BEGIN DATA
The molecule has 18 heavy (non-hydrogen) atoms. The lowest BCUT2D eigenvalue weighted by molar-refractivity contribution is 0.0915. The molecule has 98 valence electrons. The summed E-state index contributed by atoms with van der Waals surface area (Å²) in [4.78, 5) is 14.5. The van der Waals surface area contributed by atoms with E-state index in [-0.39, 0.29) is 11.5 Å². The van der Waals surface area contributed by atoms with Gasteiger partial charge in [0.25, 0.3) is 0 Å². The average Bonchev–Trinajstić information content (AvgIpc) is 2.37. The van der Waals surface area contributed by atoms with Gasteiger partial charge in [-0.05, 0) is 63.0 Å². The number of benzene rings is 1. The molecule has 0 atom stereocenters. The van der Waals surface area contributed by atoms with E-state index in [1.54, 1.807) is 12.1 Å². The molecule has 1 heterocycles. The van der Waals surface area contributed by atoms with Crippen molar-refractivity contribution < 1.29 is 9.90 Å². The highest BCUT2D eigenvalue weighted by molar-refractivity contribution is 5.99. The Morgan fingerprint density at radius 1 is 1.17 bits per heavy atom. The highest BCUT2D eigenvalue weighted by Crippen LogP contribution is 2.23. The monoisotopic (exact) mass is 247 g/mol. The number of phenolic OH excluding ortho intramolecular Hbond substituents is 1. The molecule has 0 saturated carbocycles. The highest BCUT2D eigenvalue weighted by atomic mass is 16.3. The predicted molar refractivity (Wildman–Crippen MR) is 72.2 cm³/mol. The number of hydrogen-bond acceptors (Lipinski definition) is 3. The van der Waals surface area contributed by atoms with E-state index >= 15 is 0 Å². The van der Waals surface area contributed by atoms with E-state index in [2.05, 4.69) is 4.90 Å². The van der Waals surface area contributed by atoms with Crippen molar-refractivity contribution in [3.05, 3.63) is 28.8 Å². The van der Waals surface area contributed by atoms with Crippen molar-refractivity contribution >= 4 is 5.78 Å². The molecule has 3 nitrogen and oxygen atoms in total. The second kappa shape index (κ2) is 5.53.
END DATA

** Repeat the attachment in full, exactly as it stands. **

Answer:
The molecule has 18 heavy (non-hydrogen) atoms. The lowest BCUT2D eigenvalue weighted by molar-refractivity contribution is 0.0915. The molecule has 98 valence electrons. The summed E-state index contributed by atoms with van der Waals surface area (Å²) in [4.78, 5) is 14.5. The van der Waals surface area contributed by atoms with E-state index in [-0.39, 0.29) is 11.5 Å². The van der Waals surface area contributed by atoms with Gasteiger partial charge in [0.25, 0.3) is 0 Å². The average Bonchev–Trinajstić information content (AvgIpc) is 2.37. The van der Waals surface area contributed by atoms with Gasteiger partial charge in [-0.05, 0) is 63.0 Å². The number of benzene rings is 1. The molecule has 0 atom stereocenters. The van der Waals surface area contributed by atoms with E-state index in [1.54, 1.807) is 12.1 Å². The molecule has 1 heterocycles. The van der Waals surface area contributed by atoms with Crippen molar-refractivity contribution < 1.29 is 9.90 Å². The highest BCUT2D eigenvalue weighted by molar-refractivity contribution is 5.99. The Morgan fingerprint density at radius 1 is 1.17 bits per heavy atom. The highest BCUT2D eigenvalue weighted by Crippen LogP contribution is 2.23. The monoisotopic (exact) mass is 247 g/mol. The number of phenolic OH excluding ortho intramolecular Hbond substituents is 1. The molecule has 0 saturated carbocycles. The highest BCUT2D eigenvalue weighted by atomic mass is 16.3. The predicted molar refractivity (Wildman–Crippen MR) is 72.2 cm³/mol. The number of hydrogen-bond acceptors (Lipinski definition) is 3. The van der Waals surface area contributed by atoms with E-state index >= 15 is 0 Å². The van der Waals surface area contributed by atoms with E-state index in [2.05, 4.69) is 4.90 Å². The van der Waals surface area contributed by atoms with Crippen molar-refractivity contribution in [3.05, 3.63) is 28.8 Å². The van der Waals surface area contributed by atoms with Crippen molar-refractivity contribution >= 4 is 5.78 Å². The molecule has 3 nitrogen and oxygen atoms in total. The second kappa shape index (κ2) is 5.53.